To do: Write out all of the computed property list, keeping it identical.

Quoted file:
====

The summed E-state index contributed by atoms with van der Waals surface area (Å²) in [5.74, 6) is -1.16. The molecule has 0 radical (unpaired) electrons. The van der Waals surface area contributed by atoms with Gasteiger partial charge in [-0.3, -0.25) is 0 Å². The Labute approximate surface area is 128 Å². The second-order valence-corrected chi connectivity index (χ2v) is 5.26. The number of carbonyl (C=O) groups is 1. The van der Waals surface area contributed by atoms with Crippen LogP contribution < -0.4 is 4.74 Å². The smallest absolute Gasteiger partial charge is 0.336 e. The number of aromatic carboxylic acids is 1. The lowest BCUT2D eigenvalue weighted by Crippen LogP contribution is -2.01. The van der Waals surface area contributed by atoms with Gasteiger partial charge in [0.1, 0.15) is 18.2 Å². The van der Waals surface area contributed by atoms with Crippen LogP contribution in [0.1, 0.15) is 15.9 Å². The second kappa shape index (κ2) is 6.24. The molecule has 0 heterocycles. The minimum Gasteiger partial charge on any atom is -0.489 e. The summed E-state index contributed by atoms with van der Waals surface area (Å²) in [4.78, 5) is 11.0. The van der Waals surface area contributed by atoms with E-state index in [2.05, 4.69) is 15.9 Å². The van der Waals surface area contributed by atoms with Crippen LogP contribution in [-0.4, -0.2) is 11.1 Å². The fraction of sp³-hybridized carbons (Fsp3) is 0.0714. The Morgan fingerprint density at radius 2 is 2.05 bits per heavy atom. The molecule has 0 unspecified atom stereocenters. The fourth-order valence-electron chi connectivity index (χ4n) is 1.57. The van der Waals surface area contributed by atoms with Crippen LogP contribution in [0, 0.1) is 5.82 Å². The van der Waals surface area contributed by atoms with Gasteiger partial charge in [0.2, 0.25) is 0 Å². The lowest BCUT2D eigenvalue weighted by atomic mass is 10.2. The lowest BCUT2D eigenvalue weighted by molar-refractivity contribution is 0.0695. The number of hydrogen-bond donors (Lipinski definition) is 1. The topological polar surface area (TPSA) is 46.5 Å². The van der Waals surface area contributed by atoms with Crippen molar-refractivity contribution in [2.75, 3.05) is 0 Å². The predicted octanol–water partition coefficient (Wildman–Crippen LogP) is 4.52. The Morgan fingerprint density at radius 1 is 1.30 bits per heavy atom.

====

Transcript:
The summed E-state index contributed by atoms with van der Waals surface area (Å²) in [5.74, 6) is -1.16. The molecule has 0 radical (unpaired) electrons. The van der Waals surface area contributed by atoms with Gasteiger partial charge in [-0.3, -0.25) is 0 Å². The Labute approximate surface area is 128 Å². The second-order valence-corrected chi connectivity index (χ2v) is 5.26. The number of carbonyl (C=O) groups is 1. The van der Waals surface area contributed by atoms with Crippen LogP contribution < -0.4 is 4.74 Å². The smallest absolute Gasteiger partial charge is 0.336 e. The number of aromatic carboxylic acids is 1. The lowest BCUT2D eigenvalue weighted by Crippen LogP contribution is -2.01. The van der Waals surface area contributed by atoms with Gasteiger partial charge in [0.1, 0.15) is 18.2 Å². The van der Waals surface area contributed by atoms with Crippen LogP contribution in [0.1, 0.15) is 15.9 Å². The second kappa shape index (κ2) is 6.24. The molecule has 0 heterocycles. The minimum Gasteiger partial charge on any atom is -0.489 e. The summed E-state index contributed by atoms with van der Waals surface area (Å²) in [4.78, 5) is 11.0. The van der Waals surface area contributed by atoms with E-state index in [2.05, 4.69) is 15.9 Å². The van der Waals surface area contributed by atoms with Crippen LogP contribution in [-0.4, -0.2) is 11.1 Å². The fraction of sp³-hybridized carbons (Fsp3) is 0.0714. The Morgan fingerprint density at radius 2 is 2.05 bits per heavy atom. The molecule has 0 unspecified atom stereocenters. The fourth-order valence-electron chi connectivity index (χ4n) is 1.57. The van der Waals surface area contributed by atoms with Crippen LogP contribution in [0, 0.1) is 5.82 Å². The van der Waals surface area contributed by atoms with Gasteiger partial charge in [0.2, 0.25) is 0 Å². The lowest BCUT2D eigenvalue weighted by atomic mass is 10.2. The lowest BCUT2D eigenvalue weighted by molar-refractivity contribution is 0.0695. The number of hydrogen-bond donors (Lipinski definition) is 1. The topological polar surface area (TPSA) is 46.5 Å². The van der Waals surface area contributed by atoms with Crippen molar-refractivity contribution in [2.75, 3.05) is 0 Å². The predicted octanol–water partition coefficient (Wildman–Crippen LogP) is 4.52. The Morgan fingerprint density at radius 1 is 1.30 bits per heavy atom.